The period of teenage/adolescence to early adulthood is the period where one is most prone to acne. As acne is a chronic recurring skin condition, even adults in their 30s or 40s, especially women, may also suffer from adult acne.
Causes of adult acne
Acne is a chronic inflammatory skin disease of the pilo-sebaceous (oil gland and hair follicle) unit in the skin, usually occurring on the face, chest and back. Acne has a spectrum of manifestations ranging from excessive oiliness, clogged pores, inflamed pimples to acne marks and pitted scarring.
Adult acne and teenager acne are similarly caused by the complex interaction of genetic factors and hormonal imbalance. Hormonal imbalance can cause the excessive production of sebum or oil by the sebaceous glands, enlarging the pores, and subsequently the remaining sebum and dead skin cells on the skin will form blackheads and white heads (medically termed “comedones” or “clogged pores” in laymen’s term).
Gradually, comedones or clogged pores become inflamed, and infected by acne bacteria (p. acne), resulting in painful inflammation and red swellings (layman termed as "pimples" or “zits”) with or without pus, and more serious large fluid-filled cystic acne. These inflamed acne problems can eventually leave reddish-brown acne marks, and permanent pitted depressed scars on the skin.
Circumstances that can exacerbate acne in adults
- Emotional stress
- Squeezing acne inappropriately.
- Women are more prone to acne during the pre-menstrual period.
- Some cosmetics contain certain comedogenic ingredients that can cause the formation of even more clogged pores.
- Certain medications, such as long-term intake of oral steroids or the excessive use of steroidal applications on the skin, the intake of anti-epileptic medications, or medications or injections with androgens (male-hormones).
- Certain illnesses such as polycystic ovarian syndrome and Cushing syndrome.
- For those working in oil or petroleum refinery industries, physical exposure to chemicals and oils may cause acne.
Q&A Session on Acne
Is acne more prevalent in men or women?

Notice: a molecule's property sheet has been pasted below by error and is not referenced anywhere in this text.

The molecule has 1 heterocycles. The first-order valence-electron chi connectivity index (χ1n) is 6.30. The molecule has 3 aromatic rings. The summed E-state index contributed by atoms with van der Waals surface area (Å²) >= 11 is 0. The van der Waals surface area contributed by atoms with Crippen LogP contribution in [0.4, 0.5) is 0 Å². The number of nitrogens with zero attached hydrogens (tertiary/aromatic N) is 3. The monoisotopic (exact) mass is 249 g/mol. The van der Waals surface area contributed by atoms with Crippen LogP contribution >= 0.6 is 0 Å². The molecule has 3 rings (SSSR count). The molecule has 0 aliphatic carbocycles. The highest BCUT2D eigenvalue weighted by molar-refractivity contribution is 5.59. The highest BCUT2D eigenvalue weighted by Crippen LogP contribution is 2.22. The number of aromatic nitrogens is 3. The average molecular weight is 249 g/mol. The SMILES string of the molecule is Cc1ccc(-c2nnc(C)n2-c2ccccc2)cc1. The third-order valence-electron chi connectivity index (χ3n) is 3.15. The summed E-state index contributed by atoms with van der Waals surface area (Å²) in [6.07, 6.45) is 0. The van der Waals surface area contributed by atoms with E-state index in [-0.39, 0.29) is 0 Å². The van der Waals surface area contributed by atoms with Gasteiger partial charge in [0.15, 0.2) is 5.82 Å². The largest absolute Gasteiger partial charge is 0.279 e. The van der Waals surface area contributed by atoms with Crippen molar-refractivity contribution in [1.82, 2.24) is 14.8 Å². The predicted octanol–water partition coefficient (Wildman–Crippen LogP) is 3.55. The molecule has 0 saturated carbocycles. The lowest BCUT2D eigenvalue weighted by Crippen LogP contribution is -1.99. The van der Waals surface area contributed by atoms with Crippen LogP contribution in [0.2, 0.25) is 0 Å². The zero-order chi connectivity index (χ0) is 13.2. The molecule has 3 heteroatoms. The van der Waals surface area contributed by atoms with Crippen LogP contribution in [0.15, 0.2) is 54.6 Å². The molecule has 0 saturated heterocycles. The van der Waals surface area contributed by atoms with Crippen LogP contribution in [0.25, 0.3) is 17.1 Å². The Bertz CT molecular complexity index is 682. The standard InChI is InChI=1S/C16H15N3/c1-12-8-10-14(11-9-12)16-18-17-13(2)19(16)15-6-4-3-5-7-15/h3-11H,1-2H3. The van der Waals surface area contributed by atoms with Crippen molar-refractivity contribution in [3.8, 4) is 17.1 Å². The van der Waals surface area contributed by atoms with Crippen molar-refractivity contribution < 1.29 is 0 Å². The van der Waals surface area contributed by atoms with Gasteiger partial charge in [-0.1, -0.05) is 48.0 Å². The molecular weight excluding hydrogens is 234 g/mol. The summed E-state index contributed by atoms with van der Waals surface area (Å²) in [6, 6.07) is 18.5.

Is it more prevalent in adults or teenagers/adolescents?
More than 80% of teenagers and adolescents may suffer from acne problems.(1) In about 20% of male and female teenager and adolescent acne patients, their acne problems can continue into adulthood. (1)
Generally speaking, most adult acne patients suffered from acne during their teenage years, but for most of them, their condition will often gradually stabilize in their 20’s. Conversely, there are some patients who may not have acne in their teenage years, but only develop severe acne in their 30’s.
Adult acne is more likely to appear on the lower half of the face (U-zone), especially on the side of the cheeks, jawlines and chin, around the mouth, and neck, while teenage and adolescent acne is more likely to appear on the forehead, nose, and centre of the face (T- zone). (1)
When men have acne, their conditions tend to be more serious than in women. In addition, people with oily skin are also more likely to suffer from adult acne, because oily skin is more prone to comedones formation, and as such the probability of suffering from inflammatory acne is also higher.
Teenager and adolescent acne area: T-zone
Adult acne area: U-zone
What are the most effective treatments for adult acne?
Although acne is a chronic recurring skin disease, there are still several effective ways to treat and control it. A good daily skincare routine can be used to control acne through the use of medical skincare products that aim to reduce excessive oil secretion and comedones on the face.